CLT 411J FILMS OF JEAN-LUC GODARD

No description

Last Offered: Spring 2012

CLT 411M FRENCH IN FILM

No description

Last Offered: Spring 2016

CLT 412A MONSTERS,GHOSTS & ALIENS

This course focuses on the horror genre as popular entertainment in Germany, England, and the US in the 19th and 20th centuries. Particular attention will be paid to the construction of "others" as monsters in literature and film (Frankenstein, Vampires, Devils, Aliens, etc.). Authors/filmmakers include: Hoffmann, Poe,  Shelley, Stoker, Jackson, Rice, Harris, King, Murnau, Jordan, Wise, Siegel, Kubrick, Demme, . This course is part of the Horror in Literature & Film Cluster.

Last Offered: Fall 2010

CLT 412C NEW GERMAN CINEMA

In this course we will explore representations of women in post-World War II German cinema. Moving chronologically from the building of two German states to the post-unification period, we will consider the constantly shifting meaning of , woman in popular and avant-garde films, narrative and documentary films, films by both male and female directors. We will consider equally films from East and West Germany. How does woman function as a narrative device in these films? Do women behind the camera change, woman’s meaning within the film? Can woman consistently be reduced to one narrative trope (mother, comrade or whore), or does she resist? All readings and discussions are in English; all films are subtitled.

Last Offered: Spring 2016

CLT 412H FAIRY TALES, MYTHS & LEGENDS

Grimm's fairy tales to urban legends, this course will examine the stories we love to tell ourselves. They horrify us and, yet, strangely comfort us as well. What is it that causes this effect? How do these tales help us shape the world around us? This course is part of the humanities cluster "Horror in Literature and Film." It is designed to familiarize students with the tools of cultural studies.

CLT 412I CINEMA & REVOLUTION

This course will explore the relationship between film and revolution in West German cinema from 1965 to the present. We will consider cinema¿s potential as a revolutionary medium, while also focusing on how revolution is thematized and constructed in both fiction and documentary films. The course will engage with issues such as coming to terms with the fascist past, recreating the cinema as a revolutionary artistic form, feminism as a revolutionary perspective, the domestic sphere as a revolutionary space, and the co-optation of the cinemas revolutionary potential through mass consumption.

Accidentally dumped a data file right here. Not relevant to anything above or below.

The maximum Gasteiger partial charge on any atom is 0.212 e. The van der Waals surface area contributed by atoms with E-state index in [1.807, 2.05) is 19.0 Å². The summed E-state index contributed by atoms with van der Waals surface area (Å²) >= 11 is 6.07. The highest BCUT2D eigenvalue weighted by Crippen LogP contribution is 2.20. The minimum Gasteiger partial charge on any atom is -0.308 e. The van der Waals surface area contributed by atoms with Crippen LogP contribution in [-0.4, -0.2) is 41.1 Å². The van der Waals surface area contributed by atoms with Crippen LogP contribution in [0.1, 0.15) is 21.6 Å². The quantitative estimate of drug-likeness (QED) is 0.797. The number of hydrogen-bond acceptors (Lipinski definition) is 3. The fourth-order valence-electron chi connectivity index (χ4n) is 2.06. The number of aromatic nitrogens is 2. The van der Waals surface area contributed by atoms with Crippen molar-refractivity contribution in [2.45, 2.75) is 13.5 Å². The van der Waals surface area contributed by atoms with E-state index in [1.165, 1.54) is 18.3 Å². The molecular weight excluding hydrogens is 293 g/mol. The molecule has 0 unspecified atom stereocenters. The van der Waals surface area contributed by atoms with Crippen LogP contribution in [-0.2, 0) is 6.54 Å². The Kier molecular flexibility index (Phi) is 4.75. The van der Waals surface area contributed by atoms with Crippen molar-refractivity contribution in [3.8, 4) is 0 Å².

Last Offered: Spring 2013

CLT 412M HOLLYWOOD BEHIND THE WALL: An Introduction to East German Cinema

This course will explore major developments in the East German cinema, including issues such as coming to terms with the fascist past, popular filmmaking and art cinema, cinema as a pedagogical tool, artistic dissent and state censorship, socialist ideologies of gender, and the politics of documentary. Each film will be explored in relation to its socio-historical context, providing students with an overview of East German film and culture.

Last Offered: Fall 2017

CLT 413B CITIES&THE COUNTRY IN MOD CH

Explores changing cultural meanings of country and city from early 20th century urban culture through revolution and to the present era of mass migration and urban destruction and renewal.

Last Offered: Spring 2011

CLT 414A TOURIST JAPAN

No description

Last Offered: Spring 2014

CLT 414B MOBSTERS, MONSTERS & SWORDS

No description

CLT 414C AKIRA KUROSAWA

No description

Last Offered: Fall 2014

CLT 414E JAPANESE ANIMATION

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CLT 414G JAPANESE NEW WAVE CINENA

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CLT 414H NAGISA OSHIMA:

No description

Last Offered: Spring 2011

CLT 414M ATOMIC CREATURES: GODZILLA

Origins and development of the Japanese kaiju eiga (monster film): nuclear imagery and the science fiction/horror/creature film genre.

Last Offered: Fall 2017

CLT 414N TOURIST JAPAN

No description

Last Offered: Spring 2017

CLT 415A RUSSIA GOES TO MOVIES

No description

Last Offered: Spring 2016

CLT 416A MEXICAN FILM

No description

Last Offered: Spring 2014

CLT 416B SPANISH FILM

No description

Last Offered: Fall 2014

CLT 416C WOMEN IN HISPANIC FILM

No description

CLT 417 Men of Marble, Women of Steel: An Introduction to East European Film

This course will provide a general introduction to the history, artistry and politics of East European film. We will begin by considering the place of East European film in the context of contemporary film studies and the industry structure of state socialist film making. We will then explore individual films from a regional (not national) perspective, considering how they confront issues such as the burden of history and ethics, the tensions between modernity and tradition, the struggle between creativity and censorship, as well as the reluctant feminism of state socialism and representations of gender and sexuality.

Last Offered: Spring 2015

CLT 417B RACE & GENDER IN POP FILM

No description

Last Offered: Fall 2015

CLT 419 WEIMAR CULTURE

No description

Last Offered: Spring 2013

CLT 421 MUTILATED BODIES

'Transnational sisterhood' or cultural imperialism? Legitimate ritualized practice or outdated violent ritual? Genital cutting, female circumcision, female genital surgery? The controversy over this practice already begins with the act of its naming. If there seems to be a consensus about the physical violence imposed on the female body, why is it that western feminist discourse is suspected of perpetuating the mutilation African voices? This course seeks to provide an understanding of the context in which a fragmented 'transnational sisterhood' allows for a proliferation of mutilated discourses on mutilated postcolonial bodies. Readings and Films include Alice Walker (Warrior Marks), Florence Ayissi Fauziya Kassindja (Do They Hear You When You Cry), Maryse Conde and more critical and theoretical readings from African, French and North American authors. In English.